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Samoan Independent Seventh Day Adventist Church taken off Charities Register after probe

A Samoan church in Auckland has been struck off the Charities Register after its employees stole millions of dollars in church funds, and poured millions more into dubious investments.

Samoan Seventh Day Adventist Church headquarters in Māngere, South Auckland. Source: Google Maps

By Mackenzie Smith for rnz.co.nz

It follows a two-year probe into the Samoan Independent Seventh Day Adventist Church (SISDAC) which operates 10 churches in the Auckland region.

An investigation report by Charities Services published today, reveals a web of financial mismanagement and corruption that saw vast sums of money sourced from the church's membership funnelled into the pockets of church officials, many of whom were family relatives.

The church, whose services are held in Gagana Sāmoa, preyed almost exclusively on Auckland's sizeable Samoan population.

SISDAC was first referred to the Serious Fraud Office (SFO) by Charities Services following a 2013 investigation into the church.

The SFO probe led to the 2017 sentencing of former treasurer Elizabeth Papu to two years and nine months in prison for stealing more than $1.6 million from the church, and using the funds at a casino. That year, Charities Services opened a fresh investigation to determine whether the church knew about Papu's offending.

The investigation report found:

- Elizabeth Papu misappropriated a further $766,895 that was not uncovered by the SFO probe. (Her father, Pastor Willie Papu, contends that this income came from legitimate sources).

- Another former treasurer, Joseph Stowers, took $498,997 in church funds as undeclared income in 2017.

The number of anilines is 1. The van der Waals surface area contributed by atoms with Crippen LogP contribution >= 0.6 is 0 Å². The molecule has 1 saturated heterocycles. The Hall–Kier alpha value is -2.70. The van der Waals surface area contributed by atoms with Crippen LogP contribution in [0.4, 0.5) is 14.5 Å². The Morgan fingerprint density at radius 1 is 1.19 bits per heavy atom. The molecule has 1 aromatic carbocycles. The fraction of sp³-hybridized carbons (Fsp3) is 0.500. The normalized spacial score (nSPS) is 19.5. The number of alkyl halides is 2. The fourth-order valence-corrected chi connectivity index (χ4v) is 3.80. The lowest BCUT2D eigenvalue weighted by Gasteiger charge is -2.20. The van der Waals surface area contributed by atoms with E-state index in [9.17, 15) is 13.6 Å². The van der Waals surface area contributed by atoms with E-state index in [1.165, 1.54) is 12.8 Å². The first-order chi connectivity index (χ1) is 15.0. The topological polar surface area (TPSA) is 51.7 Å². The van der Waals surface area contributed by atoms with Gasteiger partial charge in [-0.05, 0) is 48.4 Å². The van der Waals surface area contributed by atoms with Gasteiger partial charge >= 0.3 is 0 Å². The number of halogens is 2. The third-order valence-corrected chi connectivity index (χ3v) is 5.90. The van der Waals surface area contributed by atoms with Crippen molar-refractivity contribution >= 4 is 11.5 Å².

- Pastor Willie Papu Junior banked more than $316,000 from the church and its World Committee bank account. (He claims they supported the church or were personal income that he paid tax on).

- Pastor Willie Papu engaged in "serious wrongdoing" by taking $84,031 in church funds for him and his family, and influencing SISDAC to pay a further $63,309 of his expenses. (He submits that he never took the money for his personal benefit).

Pastor Willie Papu, who remains as an executive director of SISDAC's World Committee, is named as a key influence on the church's offending.

The report found he spearheaded large investments including nearly $1m into the cryptocurrency OneCoin, and $1.7m into WFE Capital; the Financial Markets Authority warns that both may be scams.

Sina Hunt, a New Zealand woman who was central to establishing OneCoin's presence in the country, took more than $200,000 in SISDAC's funds for her personal benefit, as well as arranging investments into "Health Coffee" and "Organo Gold", the report found.

"The entity [SISDAC] lost all of the funds it invested in each scheme," it said.

A 2019 investigation by RNZ found Hunt had targeted several vulnerable Samoan families through SISDAC, and had convinced them to invest money they could not spare into OneCoin, which has been labelled a ponzi scheme by authorities. "We don't believe anything anymore," one woman told RNZ at the time.

In some ways, church members are still paying for the failings of their leadership.

The report found Pastor Papu had paid SISDAC $355,097 in reparations for the funds lost on the WFE Capital investment.

"Most of this money has been gifted to Pastor Willie Papu by members of SISDAC's overseas churches."

This membership also donated about $500,000 directly to the church to help recuperate from the WFE Capital and OneCoin investments.

SISDAC was removed from the Charities Register on 5 February, and cannot apply to be re-registered for another six months.

Pastor Papu and former treasurer Joseph Stowers were also disqualified from being officers of charities for four years.

In the report, the Charities Registration Board said it still had concerns about Pastor Papu's influence over SISDAC's investment decisions.

In its submissions, the church denied this. Pastor Papu put it differently: "I know that Charities Services would love to kill my influence. But influence is not something you can kill. It is a legacy, built upon a lifetime of service and compassion."